As an MFI, if you want to improve financial inclusion, then you would want to up your game and offer all-inclusive financial services. Microfinance Bank is a medium that strives to do just that.

Moreover, by issuing only credit, you are limiting the scope of your organization’s growth as a result. So by mobilizing savings, you can instead add to the capital. Instilling a sense of self-commitment, this helps to serve the target market better. You are addressing and humanizing their needs that no other commercial banks or MFIs do and are ultimately ensuring financial inclusion for the masses.

Go Beyond Just Lone Borrowers

Sure, you have been helping a considerable section of your microfinance members transition from ultra-poor to poor. A lot of who have gradually gone on to find ways of becoming self-sufficient by starting their own SMEs. Hence, there is a growing demand and a potential to offer larger loans to this segment of the market, who are looking to borrow loans as big as BDT 50, 000!

Studies have shown time and again that financial inclusion leads to increased GDP for a country’s economy. For a nation to become more prosperous, we need a much larger number of SMEs. Extending capital to SMEs also helps in the spreading of wealth across a vast number of people. The goal remains to eliminate abject poverty from society. Hence the objective now should be geared towards helping microentrepreneurs transition to be SME entrepreneurs.

Just have a look at Indonesia:

Indonesia has one of the fastest-growing Microfinance industry in the world, where MFIs and banks provide a significant amount of microcredit loans to mostly small and medium enterprises as the majority of businesses in Indonesia are SMEs. SMEs in Indonesia, primarily based in the rural areas are therefore a huge contributor to the nation’s economy.

BRI (Bank Rakyat Indonesia)

A leading Micro bank, Bank Rakyat Indonesia (BRI) teaches us the power a Microfinance Bank holds. As the first bank ever to provide commercial financial services to the underprivileged, BRI showed the world that it could in fact be profitable. BRI has been an integral part of Indonesia’s financial system, catering to SMEs.

BRI’s micro banking system has been profitable for the past 18 years!

However, Is the Transformation Viable?

Operational costs account for more than 60% of an MFI’s revenue and is the main challenge when making microfinance business model sustainable.

Initially right after transformation, like with any business, the results are discouraging, but if you look at the bigger picture, returns follow in the long run.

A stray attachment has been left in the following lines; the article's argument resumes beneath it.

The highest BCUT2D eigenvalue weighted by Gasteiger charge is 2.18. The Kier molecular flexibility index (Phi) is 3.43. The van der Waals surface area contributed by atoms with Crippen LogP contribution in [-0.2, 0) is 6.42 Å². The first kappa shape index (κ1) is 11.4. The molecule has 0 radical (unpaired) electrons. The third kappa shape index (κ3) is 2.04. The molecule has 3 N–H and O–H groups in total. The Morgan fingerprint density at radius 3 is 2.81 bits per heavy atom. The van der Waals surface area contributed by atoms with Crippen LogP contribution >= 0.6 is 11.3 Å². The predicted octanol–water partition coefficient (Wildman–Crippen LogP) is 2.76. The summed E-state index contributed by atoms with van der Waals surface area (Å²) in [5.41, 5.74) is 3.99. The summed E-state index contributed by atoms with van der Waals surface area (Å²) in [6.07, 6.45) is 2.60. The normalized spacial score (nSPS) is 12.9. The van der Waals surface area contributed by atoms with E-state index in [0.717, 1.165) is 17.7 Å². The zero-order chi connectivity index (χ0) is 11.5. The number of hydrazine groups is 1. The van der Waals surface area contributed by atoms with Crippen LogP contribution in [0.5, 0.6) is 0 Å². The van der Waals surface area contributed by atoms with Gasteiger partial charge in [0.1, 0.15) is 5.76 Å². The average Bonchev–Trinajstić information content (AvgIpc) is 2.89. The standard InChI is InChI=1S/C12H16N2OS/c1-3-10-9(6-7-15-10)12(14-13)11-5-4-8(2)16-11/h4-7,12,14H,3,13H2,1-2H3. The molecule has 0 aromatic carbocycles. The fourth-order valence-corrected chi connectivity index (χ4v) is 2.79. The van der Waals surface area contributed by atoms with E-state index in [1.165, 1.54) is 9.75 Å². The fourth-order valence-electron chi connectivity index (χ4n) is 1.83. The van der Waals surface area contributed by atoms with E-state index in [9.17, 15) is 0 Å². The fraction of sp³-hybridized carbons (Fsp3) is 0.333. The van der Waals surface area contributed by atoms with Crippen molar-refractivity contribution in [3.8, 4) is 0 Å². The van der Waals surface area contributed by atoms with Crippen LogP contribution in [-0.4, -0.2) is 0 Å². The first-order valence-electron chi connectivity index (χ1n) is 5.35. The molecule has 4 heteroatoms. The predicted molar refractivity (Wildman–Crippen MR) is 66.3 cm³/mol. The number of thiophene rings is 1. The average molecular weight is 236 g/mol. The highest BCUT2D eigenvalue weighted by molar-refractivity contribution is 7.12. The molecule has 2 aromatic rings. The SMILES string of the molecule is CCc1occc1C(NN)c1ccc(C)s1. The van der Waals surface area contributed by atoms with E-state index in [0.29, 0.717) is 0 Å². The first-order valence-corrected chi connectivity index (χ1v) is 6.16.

A study by World Development on 66 transformed MFIs reports the following results:

It is important to highlight here how other external factors, too, can make a difference in the success of a microfinance bank.

A 2015 study in the journal Development Studies Research analyzed the Bangladeshi microfinance market. It reported that financial literacy and a scalable business planning are strong determinants when it comes to the effectiveness, and subsequently, the success of such financial institutions. Therefore, increasing awareness, digitization, and flexible repayment rates are a few fundamental approaches that are essential when looking into the long-term impact.

Grameen Bank

We cannot possibly talk about Microfinance banks and not mention Grameen Bank. As a pioneer of microfinance and in Bangladesh, it needs no introduction. Going strong since 1983, let the data speak for itself to clear any doubts about the sustainability of such models:

What is the best way to reduce the operational cost?


There are two main goals that you will wish to fulfill- Firstly, you would want to enable financial inclusion and secondly, you want it to be profitable. To achieve these, you will inevitably shift your focus on bringing down the operational costs, and when we talk about improving banks’ operational efficiency, technology plays a huge part.

We understand the idea of an organizational transformation can be overwhelming. Therefore, if you are an MFI or a big NGO looking to make that big change, here are just some of the key points to keep in mind.

  • Go for a robust automation. If you are running a big NGO, you are already dependent on a software that is enabling all the transactions and operations. Imagine a software that could also help you transfer all that data and open a Microfinance Bank overnight. Sounds too good to be true? It’s possible.
  • With diverse financial services offerings, you can be rest assured that you will attract new members to your bank; and with an increasing number of clients, you will eventually have to go for branch wise expansion. Such expansions means the transfer of thousands of portfolios from one branch to another. You want to be able to double down without the hassle of spending hours of time and energy on it. Here, the ease of scalability must be taken into consideration.
  • Worried about how to provide accurate reporting? Without access to the right data, any Microbank would fail. A 360-degree reporting tool is thus a must-have that can provide you with dynamic and highly customizable reports on the bank’s and client’s performance. This will help ensure you are moving in the right direction.

If you think a transition to a Microfinance Bank for you is inevitable and are having doubts whether you are well-equipped to take on the change, then look no further. At Southtech, we provide for you just the right kind of automation needed for someone in your position. If you are not already using it, you can now, and if you are, then you know that you are halfway already there!

Click here to find out how Southtech can help you transition from an MFI to a Microfinance Bank.